How an asset, such as money, land or property, is inherited by a beneficiary will depend upon how it is owned by the person who is passing it on following their death and how they had planned for their estate to be distributed.
Asset ownership and distribution
Sole ownership of an asset
If an asset is owned solely by someone then generally speaking they can leave that asset how they wish in their Will.
However, in the situation where there is a Trust in respect of an asset that could instead control how that it is to be inherited. For example, a person has a life policy written in Trust for their children. On the person’s death, the policy proceeds will pay out in accordance with the Trust, even if their Will says that the assets should be inherited in another way.
Where someone owns shares in a private limited company, e.g. in a building company which they and their sibling run. They might want to leave their shares to their wife/husband on their death but in fact the company paperwork says that if they die the shares have to be offered to their sibling first.
Jointly owned assets
Where an asset is legally owned jointly, when one of the joint owners passes away, their ownership of the asset will most likely pass to the other party/parties, despite what is stated in the person’s Will.
For example, a savings account is held in the joint names of a parent and one of their children (the parent has multiple children). On the death of the parent, it is likely that ownership of the account and the monies in it will pass automatically to that child and not be shared between the other children or anyone else, as set out in the parent’s Will.
Co-ownership of property
Where a property is owned jointly, this is held either as joint tenants or as tenants in common.
If a person owns their house as joint tenants, then each party has an equal interest in that property and when one of the party passes away, ownership of their interest passes automatically to the surviving co-owner. This is the case, even if their Will says something to the contrary.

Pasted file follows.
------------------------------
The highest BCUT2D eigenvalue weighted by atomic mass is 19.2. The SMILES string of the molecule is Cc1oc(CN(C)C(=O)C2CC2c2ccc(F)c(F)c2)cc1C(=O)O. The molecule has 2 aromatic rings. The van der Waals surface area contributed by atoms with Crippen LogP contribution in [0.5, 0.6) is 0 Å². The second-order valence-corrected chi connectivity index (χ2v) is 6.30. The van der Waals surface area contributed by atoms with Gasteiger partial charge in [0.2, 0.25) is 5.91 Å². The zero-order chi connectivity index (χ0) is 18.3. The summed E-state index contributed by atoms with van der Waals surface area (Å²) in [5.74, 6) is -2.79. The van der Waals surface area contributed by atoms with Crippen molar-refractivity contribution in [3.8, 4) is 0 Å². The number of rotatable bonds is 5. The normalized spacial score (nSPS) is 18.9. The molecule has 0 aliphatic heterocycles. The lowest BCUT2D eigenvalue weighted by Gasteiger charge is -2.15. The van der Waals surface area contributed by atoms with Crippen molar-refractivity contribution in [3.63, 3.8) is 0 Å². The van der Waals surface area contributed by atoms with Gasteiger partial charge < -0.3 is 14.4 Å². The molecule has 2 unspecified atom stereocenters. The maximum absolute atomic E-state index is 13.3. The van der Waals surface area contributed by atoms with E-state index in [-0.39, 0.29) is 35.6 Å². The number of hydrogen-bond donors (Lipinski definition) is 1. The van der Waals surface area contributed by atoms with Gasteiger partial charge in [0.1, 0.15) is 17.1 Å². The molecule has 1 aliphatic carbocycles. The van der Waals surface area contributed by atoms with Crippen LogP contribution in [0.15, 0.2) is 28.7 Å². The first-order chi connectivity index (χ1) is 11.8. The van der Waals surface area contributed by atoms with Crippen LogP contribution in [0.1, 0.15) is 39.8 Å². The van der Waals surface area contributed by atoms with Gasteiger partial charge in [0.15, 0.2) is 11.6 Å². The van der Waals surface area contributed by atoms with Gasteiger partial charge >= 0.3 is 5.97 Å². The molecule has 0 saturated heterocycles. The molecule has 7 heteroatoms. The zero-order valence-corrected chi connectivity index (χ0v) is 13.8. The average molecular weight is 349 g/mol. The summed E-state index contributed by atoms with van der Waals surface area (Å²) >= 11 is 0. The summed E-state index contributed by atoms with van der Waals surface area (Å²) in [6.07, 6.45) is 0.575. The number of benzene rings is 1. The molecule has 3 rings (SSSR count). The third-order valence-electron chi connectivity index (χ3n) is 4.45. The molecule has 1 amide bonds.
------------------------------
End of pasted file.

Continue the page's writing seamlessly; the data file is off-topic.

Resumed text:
If a property is owned as tenants in common than the property is owned in either equal or specified unequal shares. When one of the named parties passes away, ownership of their share is inherited according to the terms of their Will or intestacy. It will not pass automatically to the co-owner. Often a married couple will have purchased the property as joint tenants.
The only way of checking how a property is owned is to look at the title deeds of the property and any other paperwork put in place to alter the terms of ownership.
If a person owns a property as joint tenants and they want to leave their share of it to someone other than the co-owner, they will need to convert the ownership to a tenancy in common. Converting to a tenancy in common can be done in a number of ways, such as one owner serving a notice of severance of joint tenancy on the other owner.
It’s vital to check the ownership of assets and rearrange this, if necessary, to ensure that what is stated in a Will is what will take effect when that person passes away.
How Nelsons can help
If you would like further advice in relation to the subjects discussed in this article, please contact Helen or another member of the team in Derby, Leicester or Nottingham on 0800 024 1976 or via our online form.